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Restricting the User to View other databases in the object explorer when he logs in RRS feed

  • Question

  • Hello,

    I would like want someone to throw some light on my issue. My current Production server is a Shared server which is hosting 300 DBs. I have many users associated to various databases. My requirement here is I want the users to view only the list of the databases that they own / mapped in the object explorer when they are logged in to the SQL Server Management Studio instead of viewing the entire databases, though they don't have access. By default they are able to see the entire list of databases in the object explorer which is against my requirement.

    Is there any possible way to achieve this. Any help would be greatly appreciated !! 

    Thanks 

    Momen


    Thank you... MOMEN

    • Moved by Tom Phillips Tuesday, May 7, 2013 2:36 PM Security question
    Tuesday, May 7, 2013 1:54 PM

Answers

  • If I am using the below query, it is showing only two databases Master, tempdb. But no other Db's are available to the user though he is the DB_owner for

    Hello Momen,

    I already wrote that: The user can't "see" any databases, also not those where he has permissions for. But of course they available, the user have to connect to the database by addressing it explicit.

    Are you logged on with such a user account? Then try to switch to the require database with the USE command:

    USE [YourDatabaseName];
    GO


    Olaf Helper

    Blog Xing

    • Marked as answer by Momen Azmath Tuesday, May 7, 2013 6:43 PM
    Tuesday, May 7, 2013 2:46 PM
  • SQL Server does not offer the ability to restrict the ability to view databases to only the databases to which a login has access. This is a common request but it is difficult. The access ability/restriction is contained in each database. You have 300 databases. The connection would have to try to open all 300 to see if the user had access. This would kill performance. Keeping this information outside of the database so it could be more easily looked up is temping, but that causes a different set of problems. So for now, you can either GRANT or DENY the VIEW ANY DATABASE permission, and the login will either see all databases or will see no databases.

    Rick Byham, Microsoft, SQL Server Books Online, Implies no warranty

    Tuesday, May 7, 2013 3:53 PM

All replies

  • Hello Momen,

    By default every user can see every database, even if he don't have permissions to access the database; that's by default.

    See VIEW ANY DATABASE Permission; if you deny this permission, then the user don't see any database, he have to address explict the database he wants to connect to. If the user have only permissions for one database, then you can define this DB as the default database for his login.


    Olaf Helper

    Blog Xing

    Tuesday, May 7, 2013 1:58 PM
  • Thanks Olaf Helper for your time on my query.

    If I am using the below query, it is showing only two databases Master, tempdb. But no other Db's are available to the user though he is the DB_owner for that database and also if I am pointing the default database to the specific database, it doesn't helped me.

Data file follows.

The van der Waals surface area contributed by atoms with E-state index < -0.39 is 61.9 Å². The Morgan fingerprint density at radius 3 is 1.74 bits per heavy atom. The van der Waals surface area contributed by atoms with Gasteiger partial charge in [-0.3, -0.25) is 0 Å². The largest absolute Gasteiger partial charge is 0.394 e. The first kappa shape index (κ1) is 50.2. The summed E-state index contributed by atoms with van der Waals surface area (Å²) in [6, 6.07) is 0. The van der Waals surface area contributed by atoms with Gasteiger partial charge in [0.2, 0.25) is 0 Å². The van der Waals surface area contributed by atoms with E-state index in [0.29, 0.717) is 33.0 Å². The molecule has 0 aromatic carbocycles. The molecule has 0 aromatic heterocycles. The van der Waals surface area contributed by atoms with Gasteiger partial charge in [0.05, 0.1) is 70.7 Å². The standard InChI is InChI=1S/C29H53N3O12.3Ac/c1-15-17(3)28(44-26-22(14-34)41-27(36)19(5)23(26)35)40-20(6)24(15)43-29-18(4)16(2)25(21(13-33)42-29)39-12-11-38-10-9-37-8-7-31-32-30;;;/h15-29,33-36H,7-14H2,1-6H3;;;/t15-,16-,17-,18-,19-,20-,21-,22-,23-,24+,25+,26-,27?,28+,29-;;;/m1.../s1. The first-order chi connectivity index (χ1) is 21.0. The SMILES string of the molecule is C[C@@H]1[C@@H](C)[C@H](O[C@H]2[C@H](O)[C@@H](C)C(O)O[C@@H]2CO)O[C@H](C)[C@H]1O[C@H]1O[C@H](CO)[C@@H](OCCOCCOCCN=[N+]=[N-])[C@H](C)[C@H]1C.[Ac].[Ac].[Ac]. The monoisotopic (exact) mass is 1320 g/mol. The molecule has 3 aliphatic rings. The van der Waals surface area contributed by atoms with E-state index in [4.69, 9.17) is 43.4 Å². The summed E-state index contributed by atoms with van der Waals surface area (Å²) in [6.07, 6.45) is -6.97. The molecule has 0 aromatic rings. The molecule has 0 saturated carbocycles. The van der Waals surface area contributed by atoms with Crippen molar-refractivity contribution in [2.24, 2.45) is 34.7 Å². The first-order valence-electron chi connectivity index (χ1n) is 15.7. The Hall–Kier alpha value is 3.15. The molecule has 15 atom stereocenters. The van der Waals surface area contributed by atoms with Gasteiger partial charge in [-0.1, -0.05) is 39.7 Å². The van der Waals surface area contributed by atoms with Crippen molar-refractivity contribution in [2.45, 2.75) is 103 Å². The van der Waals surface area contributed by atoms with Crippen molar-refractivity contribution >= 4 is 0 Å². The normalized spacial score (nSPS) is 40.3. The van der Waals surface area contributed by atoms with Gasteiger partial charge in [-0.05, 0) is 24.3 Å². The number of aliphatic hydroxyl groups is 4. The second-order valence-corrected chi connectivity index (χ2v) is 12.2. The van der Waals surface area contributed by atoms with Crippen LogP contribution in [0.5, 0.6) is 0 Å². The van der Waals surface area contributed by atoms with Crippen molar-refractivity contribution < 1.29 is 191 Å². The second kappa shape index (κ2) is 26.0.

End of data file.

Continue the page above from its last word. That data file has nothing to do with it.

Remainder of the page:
Thanks

    Momen


    Thank you... MOMEN

    Tuesday, May 7, 2013 2:31 PM
  • If I am using the below query, it is showing only two databases Master, tempdb. But no other Db's are available to the user though he is the DB_owner for

    Hello Momen,

    I already wrote that: The user can't "see" any databases, also not those where he has permissions for. But of course they available, the user have to connect to the database by addressing it explicit.

    Are you logged on with such a user account? Then try to switch to the require database with the USE command:

    USE [YourDatabaseName];
    GO


    Olaf Helper

    Blog Xing

    • Marked as answer by Momen Azmath Tuesday, May 7, 2013 6:43 PM
    Tuesday, May 7, 2013 2:46 PM
  • SQL Server does not offer the ability to restrict the ability to view databases to only the databases to which a login has access. This is a common request but it is difficult. The access ability/restriction is contained in each database. You have 300 databases. The connection would have to try to open all 300 to see if the user had access. This would kill performance. Keeping this information outside of the database so it could be more easily looked up is temping, but that causes a different set of problems. So for now, you can either GRANT or DENY the VIEW ANY DATABASE permission, and the login will either see all databases or will see no databases.

    Rick Byham, Microsoft, SQL Server Books Online, Implies no warranty

    Tuesday, May 7, 2013 3:53 PM
  • THank you !!

    Thank you... MOMEN

    Tuesday, May 7, 2013 6:43 PM
  • SQL Server does not offer the ability to restrict the ability to view databases to only the databases to which a login has access. This is a common request but it is difficult. The access ability/restriction is contained in each database.

    Or a database is made a securable. I have a Connect request for this problem since long. 139 up votes, but Microsoft still sits on their hands.

    https://connect.microsoft.com/SQLServer/feedback/details/273830/need-view-definition-permissions-per-database


    Erland Sommarskog, SQL Server MVP, esquel@sommarskog.se

    Tuesday, May 7, 2013 9:51 PM